When a patient is diagnosed with cancer, it’s incredibly important that they are treated quickly and correctly in order to increase their chance of recovery. However, if the cancer is misdiagnosed, treatment can be significantly delayed meaning that treatment timescales are affected – not to mention the distress this can cause for the patient and their family.
Unfortunately, in recent years cancer misdiagnosis has been found to be on the rise in the UK. At Patient Claim Line we have seen an increase in cancer misdiagnosis claims, and in 2019 it was discovered that GPs initially failed to spot two thirds of cancer cases. There is no one clear reason for this, but research has been conducted to help shed light on this very serious issue and how it can be tackled.
What is cancer misdiagnosis?
Cancer misdiagnosis means that the signs of cancer are not spotted by a medical professional, or are presumed to be a different illness. Cancer misdiagnosis is extremely serious, as it often means that the cancer is not properly or quickly treated, which can reduce the likelihood of recovery.
Medical staff have a duty to provide the best possible care for their patients, and missing signs of cancer is a breach of this duty of care. For this reason, if a doctor misdiagnoses cancer, it is considered to be medical negligence.
Reasons for the increase of cancer misdiagnosis
Unfortunately, the number of misdiagnosed cases of cancer has been on the rise in the UK in the last few years – but why? With technology and medical research advancing by the day, you may assume that diagnoses are improving in precision.
There is no one answer to why the increase has occurred, but some of the contributing factors include:
1. Understaffing in the NHS
It’s no secret that the NHS has been struggling with understaffing issues in recent years. In fact, 76% of hospital bosses claim that shortages of staff are currently the NHS’s biggest problem.
Multiple difficulties have arisen as a result of this, and with a further 90% of hospital management expressing concerns that understaffing could damage many patients’ health, it’s easy to see how an increase of misdiagnosis could be a consequence too. A lack of medical professionals will inevitably put a strain on existing NHS staff who are required to do more work, meaning that mistakes are more likely to be made and a diagnosis may be rushed or clouded by the stress of the occupation.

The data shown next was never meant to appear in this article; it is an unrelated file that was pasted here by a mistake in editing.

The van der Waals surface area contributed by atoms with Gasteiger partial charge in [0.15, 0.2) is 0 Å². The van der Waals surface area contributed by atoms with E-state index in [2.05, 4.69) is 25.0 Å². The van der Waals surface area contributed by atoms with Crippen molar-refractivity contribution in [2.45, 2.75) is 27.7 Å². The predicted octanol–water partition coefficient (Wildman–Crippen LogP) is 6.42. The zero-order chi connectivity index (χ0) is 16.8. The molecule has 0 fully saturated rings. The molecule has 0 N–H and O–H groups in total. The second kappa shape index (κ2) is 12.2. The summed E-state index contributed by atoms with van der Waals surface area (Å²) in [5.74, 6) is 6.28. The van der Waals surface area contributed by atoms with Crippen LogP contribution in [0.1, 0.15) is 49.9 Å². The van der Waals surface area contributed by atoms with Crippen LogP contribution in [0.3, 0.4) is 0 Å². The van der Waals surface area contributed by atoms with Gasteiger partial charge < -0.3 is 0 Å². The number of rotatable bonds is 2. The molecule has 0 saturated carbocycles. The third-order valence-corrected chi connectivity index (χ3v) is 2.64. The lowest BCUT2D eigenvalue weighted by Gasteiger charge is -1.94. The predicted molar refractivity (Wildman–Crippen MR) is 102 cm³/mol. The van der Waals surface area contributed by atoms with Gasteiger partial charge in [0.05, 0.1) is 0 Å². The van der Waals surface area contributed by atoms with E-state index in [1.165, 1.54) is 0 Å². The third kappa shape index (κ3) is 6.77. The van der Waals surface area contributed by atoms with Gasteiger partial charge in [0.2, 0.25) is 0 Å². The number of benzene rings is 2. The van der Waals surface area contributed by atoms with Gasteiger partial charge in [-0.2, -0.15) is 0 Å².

The NHS is aware of the issue, but unfortunately, the staffing problem cannot be solved overnight.
“Staff relying on machines more than skills could have
contributed to an increase in misdiagnosis.”
2. Over-reliance on machinery
Using medical machinery is a crucial part of any medical professionals role, but relying too heavily on this kind of technology can be detrimental.
An emerging trend of staff relying on machines more than the skills which they gained during training was noted by The Medical Practitioners and Dentists Board in 2016. The experts believe that this has contributed to an increase in misdiagnosis, and expressed their concerns.
The opinions of the board were based on a number of cases where medical staff provided the wrong diagnosis due to poor interpretation of results created by medical equipment – and it’s easy to see how this could occur with cancer misdiagnosis, where machinery is a crucial part of the diagnosis.
3. Difficult or disruptive patients
Another contributing factor to the rise of cancer misdiagnosis claims is said to be ‘disruptive or difficult patients’. Researchers tested the ability of a group of doctors to correctly diagnose unproblematic patients in comparison to patients who were exhibiting difficult behaviours, including:
● Questioning the doctor’s competence
● Ignoring the doctor’s help
● Presuming the doctor won’t take them seriously
The study found that doctors were 42% more likely to misdiagnose a patient displaying these behaviours if the case was complex, and 6% more likely if the diagnosis was more simple. It’s clear that the mental energy needed to handle this type of behaviour negatively impacts the ability to process the clinical information.
To combat this, researchers propose that medical students and doctors need to be made more aware of the issue. They conclude that this awareness could be extended to members of the public to try and control these behaviours, and encourage them to work more effectively with their GP during a diagnosis.
What to do if you have suffered from cancer misdiagnosis
The misdiagnosis of cancer is on the rise due to a combination of reasons, but regardless, cancer misdiagnosis is never okay. If a doctor misdiagnosed cancer in you or a loved one, it is important to take action and get the justice that you deserve.
Making a claim for compensation starts with a quick call to our team of medical negligence professionals, who can quickly assess your situation to decide if you may have a claim. Our team of specialist lawyers have years of experience in misdiagnosis claims, and are fully trained to handle your case with the utmost empathy and respect.
We understand that a cancer misdiagnosis payout cannot fix the pain that this misdiagnosis has caused, but it is one way of getting a sense of justice and closure for what has happened.